80's E350 Quadravan Pathfinder what to look for?

redneck44

Adventurer
As per the title. I'm interested in an 86 E350 Quadravan Pathfinder that's up for sale locally.

Anything to pay careful attention to, while looking it over?
Anything to avoid?
Any owners comments welcomed?

Cheers
 
As always look out for the usual mechanical issues. Older vehicles, the Econolines especially, usually have a host of older wiring problems to deal with. As for 4x4 conversion things to look out for, make sure all the welds done for mounting the perches are solid. Pay attention to front tires and look for any funny wear, and avoid it if the frame is rusting out. The converted 4x4 frame is by far the most valuable thing on those vans IMO. Everything else can be swapped over fairly easy
 

voyagenland

Observer
I know there are petrol engines and Diesel engine (7L I think) what is better ? I dream of that van since I am 12 (I am 52) but here in france impossible because of French laws.
 

vintageracer

To Infinity and Beyond!
In the mid 80's thru early 90's I would buy 4WD vans from the oilfield service companies. Most of them were Ford E350 Pathfinder 4WD conversion "Treaters" vans. Probably bought well over a 100 of them during that time from WCNA, Halliburton, Dowell and other's.

Ford Pathfinder's all had the same problems of worn out front-ends, death wobble due the the coil spring front-end conversion, rattled like hell and were pretty well used up old vans that were only a couple of years old at the time of my purchase. The old Ford 4WD Quigley conversions did a little better do their use of leaf springs in the front however they were fewer and far between for purchase at that time. Down in the oil patch USED 4WD vans were not worth much money at that time however move em here to Tennessee and they sold like hot cakes as nobody else had anything like em! Also remember at this time all these vans had a little over 100,000 miles and were typically only 2 to maybe 3 model years old at most.

Expect to spend money replacing EVERY bushing, bearing, widget and part associated with the 4WD conversion if you buy an OBS Ford Pathfinder 4WD van and they will still have little suspension problems that might be annoying. They were that way when they were new!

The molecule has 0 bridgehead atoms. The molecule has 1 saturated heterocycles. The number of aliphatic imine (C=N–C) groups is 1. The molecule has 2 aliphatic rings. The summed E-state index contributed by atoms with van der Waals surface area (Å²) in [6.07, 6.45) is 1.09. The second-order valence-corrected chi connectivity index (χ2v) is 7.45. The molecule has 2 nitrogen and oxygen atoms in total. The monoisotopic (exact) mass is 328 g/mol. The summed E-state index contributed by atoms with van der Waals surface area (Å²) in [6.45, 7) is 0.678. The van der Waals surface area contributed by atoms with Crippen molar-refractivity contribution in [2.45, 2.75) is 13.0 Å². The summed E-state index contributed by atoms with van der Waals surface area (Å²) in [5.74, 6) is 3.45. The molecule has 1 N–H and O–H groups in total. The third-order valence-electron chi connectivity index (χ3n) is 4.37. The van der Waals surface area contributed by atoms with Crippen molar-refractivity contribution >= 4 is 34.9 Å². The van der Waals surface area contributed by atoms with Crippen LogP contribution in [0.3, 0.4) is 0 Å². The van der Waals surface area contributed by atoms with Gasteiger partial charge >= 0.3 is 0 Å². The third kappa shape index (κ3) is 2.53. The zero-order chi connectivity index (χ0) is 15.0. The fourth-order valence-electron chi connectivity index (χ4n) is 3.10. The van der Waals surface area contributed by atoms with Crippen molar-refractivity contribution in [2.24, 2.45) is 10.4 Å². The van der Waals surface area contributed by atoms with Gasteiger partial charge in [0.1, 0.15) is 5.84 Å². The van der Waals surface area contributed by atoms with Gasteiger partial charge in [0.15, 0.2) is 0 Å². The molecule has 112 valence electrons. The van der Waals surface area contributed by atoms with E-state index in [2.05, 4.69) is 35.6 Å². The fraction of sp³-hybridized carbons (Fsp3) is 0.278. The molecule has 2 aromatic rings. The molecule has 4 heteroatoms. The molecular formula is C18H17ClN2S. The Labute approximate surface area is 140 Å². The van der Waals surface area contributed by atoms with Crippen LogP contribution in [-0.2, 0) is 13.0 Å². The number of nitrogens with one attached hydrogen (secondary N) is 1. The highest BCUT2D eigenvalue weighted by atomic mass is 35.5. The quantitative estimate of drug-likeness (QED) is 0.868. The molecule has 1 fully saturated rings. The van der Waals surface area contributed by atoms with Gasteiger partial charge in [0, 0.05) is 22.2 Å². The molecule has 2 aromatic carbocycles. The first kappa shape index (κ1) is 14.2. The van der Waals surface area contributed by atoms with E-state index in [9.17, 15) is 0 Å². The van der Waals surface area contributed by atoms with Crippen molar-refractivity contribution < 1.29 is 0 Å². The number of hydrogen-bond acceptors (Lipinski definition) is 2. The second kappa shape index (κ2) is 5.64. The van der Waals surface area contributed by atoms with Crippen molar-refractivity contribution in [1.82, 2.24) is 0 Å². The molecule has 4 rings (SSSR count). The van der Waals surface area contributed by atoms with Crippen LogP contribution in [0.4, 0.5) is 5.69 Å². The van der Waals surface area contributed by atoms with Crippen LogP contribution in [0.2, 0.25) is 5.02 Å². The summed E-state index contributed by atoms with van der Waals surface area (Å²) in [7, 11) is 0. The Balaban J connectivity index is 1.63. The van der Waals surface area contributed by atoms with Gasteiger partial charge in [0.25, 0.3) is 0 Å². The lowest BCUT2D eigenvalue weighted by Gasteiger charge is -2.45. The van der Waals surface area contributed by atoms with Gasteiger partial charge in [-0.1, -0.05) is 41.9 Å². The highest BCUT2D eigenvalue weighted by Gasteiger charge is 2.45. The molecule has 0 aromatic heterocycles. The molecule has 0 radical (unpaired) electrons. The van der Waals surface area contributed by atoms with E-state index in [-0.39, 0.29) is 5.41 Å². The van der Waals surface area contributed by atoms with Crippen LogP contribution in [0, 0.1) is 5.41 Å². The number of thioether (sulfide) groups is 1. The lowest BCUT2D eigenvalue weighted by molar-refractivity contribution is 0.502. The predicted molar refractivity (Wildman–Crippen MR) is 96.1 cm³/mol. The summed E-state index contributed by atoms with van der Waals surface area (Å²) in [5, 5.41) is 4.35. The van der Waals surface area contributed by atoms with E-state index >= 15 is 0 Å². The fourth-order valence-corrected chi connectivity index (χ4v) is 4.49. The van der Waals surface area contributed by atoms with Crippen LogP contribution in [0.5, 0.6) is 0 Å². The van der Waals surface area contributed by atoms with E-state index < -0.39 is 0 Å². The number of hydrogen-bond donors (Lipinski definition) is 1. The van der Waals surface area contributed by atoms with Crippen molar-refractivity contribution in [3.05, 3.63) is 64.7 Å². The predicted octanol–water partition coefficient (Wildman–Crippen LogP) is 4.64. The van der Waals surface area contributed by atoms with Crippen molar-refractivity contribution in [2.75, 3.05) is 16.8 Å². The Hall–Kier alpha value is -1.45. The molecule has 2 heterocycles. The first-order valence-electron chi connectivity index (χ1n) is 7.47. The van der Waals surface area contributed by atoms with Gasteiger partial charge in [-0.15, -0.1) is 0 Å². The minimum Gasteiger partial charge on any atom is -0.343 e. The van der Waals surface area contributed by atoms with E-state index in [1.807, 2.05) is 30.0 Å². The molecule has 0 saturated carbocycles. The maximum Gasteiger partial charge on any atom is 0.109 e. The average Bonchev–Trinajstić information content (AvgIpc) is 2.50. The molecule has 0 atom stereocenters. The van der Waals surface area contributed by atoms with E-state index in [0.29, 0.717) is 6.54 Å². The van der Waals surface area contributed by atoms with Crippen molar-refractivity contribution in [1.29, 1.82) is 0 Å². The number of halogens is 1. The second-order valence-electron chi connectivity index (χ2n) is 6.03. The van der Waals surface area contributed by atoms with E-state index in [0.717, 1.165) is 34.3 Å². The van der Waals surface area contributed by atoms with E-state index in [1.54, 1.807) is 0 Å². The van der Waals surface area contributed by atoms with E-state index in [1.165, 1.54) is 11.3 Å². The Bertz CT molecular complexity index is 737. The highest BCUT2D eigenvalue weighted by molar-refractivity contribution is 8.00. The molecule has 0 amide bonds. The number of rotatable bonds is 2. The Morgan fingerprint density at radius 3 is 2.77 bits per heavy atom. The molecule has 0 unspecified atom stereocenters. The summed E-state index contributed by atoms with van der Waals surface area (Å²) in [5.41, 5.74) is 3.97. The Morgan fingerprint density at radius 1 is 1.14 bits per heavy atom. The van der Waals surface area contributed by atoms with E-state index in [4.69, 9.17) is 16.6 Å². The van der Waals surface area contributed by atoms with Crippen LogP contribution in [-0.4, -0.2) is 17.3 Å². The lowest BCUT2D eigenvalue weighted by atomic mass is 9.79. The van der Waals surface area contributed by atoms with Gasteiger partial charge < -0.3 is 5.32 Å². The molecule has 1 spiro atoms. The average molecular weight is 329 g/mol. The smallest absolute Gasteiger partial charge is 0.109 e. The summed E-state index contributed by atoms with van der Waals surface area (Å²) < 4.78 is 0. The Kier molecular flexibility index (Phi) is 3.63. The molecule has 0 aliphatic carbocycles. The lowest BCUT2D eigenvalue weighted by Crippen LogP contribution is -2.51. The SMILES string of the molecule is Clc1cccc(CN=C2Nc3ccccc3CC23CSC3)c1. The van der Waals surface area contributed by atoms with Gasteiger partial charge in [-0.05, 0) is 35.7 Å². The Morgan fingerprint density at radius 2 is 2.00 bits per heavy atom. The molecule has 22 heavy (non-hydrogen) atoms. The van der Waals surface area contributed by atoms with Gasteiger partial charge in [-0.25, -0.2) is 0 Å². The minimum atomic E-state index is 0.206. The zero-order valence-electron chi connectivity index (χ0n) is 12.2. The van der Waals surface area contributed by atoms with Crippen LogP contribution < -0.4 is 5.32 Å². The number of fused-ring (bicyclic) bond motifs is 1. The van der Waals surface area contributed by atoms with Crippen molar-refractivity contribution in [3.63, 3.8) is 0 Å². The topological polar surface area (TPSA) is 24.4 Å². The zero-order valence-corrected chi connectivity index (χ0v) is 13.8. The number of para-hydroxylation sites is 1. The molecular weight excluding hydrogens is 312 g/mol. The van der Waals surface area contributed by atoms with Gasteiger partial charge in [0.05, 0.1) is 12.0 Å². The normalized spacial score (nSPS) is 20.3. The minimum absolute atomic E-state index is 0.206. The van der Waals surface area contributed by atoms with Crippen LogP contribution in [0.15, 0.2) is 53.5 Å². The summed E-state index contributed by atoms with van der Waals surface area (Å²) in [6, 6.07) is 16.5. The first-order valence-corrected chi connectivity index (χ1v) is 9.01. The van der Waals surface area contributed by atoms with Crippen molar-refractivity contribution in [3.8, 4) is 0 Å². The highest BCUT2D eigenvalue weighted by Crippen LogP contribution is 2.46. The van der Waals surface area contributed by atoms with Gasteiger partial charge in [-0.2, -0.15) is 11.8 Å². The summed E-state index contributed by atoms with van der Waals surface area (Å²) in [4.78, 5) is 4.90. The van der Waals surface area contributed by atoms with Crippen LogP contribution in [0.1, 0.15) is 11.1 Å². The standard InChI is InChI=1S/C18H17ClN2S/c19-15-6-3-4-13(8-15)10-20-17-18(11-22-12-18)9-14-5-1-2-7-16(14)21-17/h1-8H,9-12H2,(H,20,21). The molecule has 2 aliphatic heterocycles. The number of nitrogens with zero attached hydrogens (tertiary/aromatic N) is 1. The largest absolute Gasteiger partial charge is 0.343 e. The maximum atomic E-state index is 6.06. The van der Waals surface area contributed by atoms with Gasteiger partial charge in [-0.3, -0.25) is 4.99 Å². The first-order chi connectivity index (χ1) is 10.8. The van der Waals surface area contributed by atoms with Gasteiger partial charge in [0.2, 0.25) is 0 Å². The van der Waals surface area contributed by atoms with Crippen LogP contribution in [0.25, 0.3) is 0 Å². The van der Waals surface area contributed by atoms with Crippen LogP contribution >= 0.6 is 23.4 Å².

Remember that these OBS Ford Pathfinder vans are 30-35 years old NOW and they will need a complete rebuild to be driveable and reliable by today's standards therefore they need to be almost "Free to Good Home" to afford the rebuild in my opinion. Fuel Economy? Forget about that with a 351 or a 460 gas engine!

I had a couple of Chevrolet Pathfinder 4WD vans back then and they were in far worse condition than the Fords when in oilfield use do to the fact that Chevy vans at time were uni-body in construction. IF you are looking at a Chevy Pathfinder I suggest you get one that was NEVER used in any form of commercial service.

On top of all this above you still have the rust issues and limited parts availability issues now associated with these OBS Ford vans. It better be a "Labor of Love" as from a financial standpoint it's a big LOSER!

It might be wise in the long run to delay the dream, go save some "MO MONEY" and then go buy a later model better condition 4WD van with the additional money you have "Saved"!
 
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redneck44

Adventurer
Vintageracer, thanks for the detailed reply. Certainly puts a reality check on things.

My reasons for wanting the van are several, my other options are a F350 of similar vintage or a 60's panel van.
The van is a bit smaller than the F350, so slightly more practical (not a word I use often)
A walk through van is a more useable space than a pick up, indoor change area from surfing etc
They look cool (eye of the beholder etc)
4WD, not needed that often but I want it anyway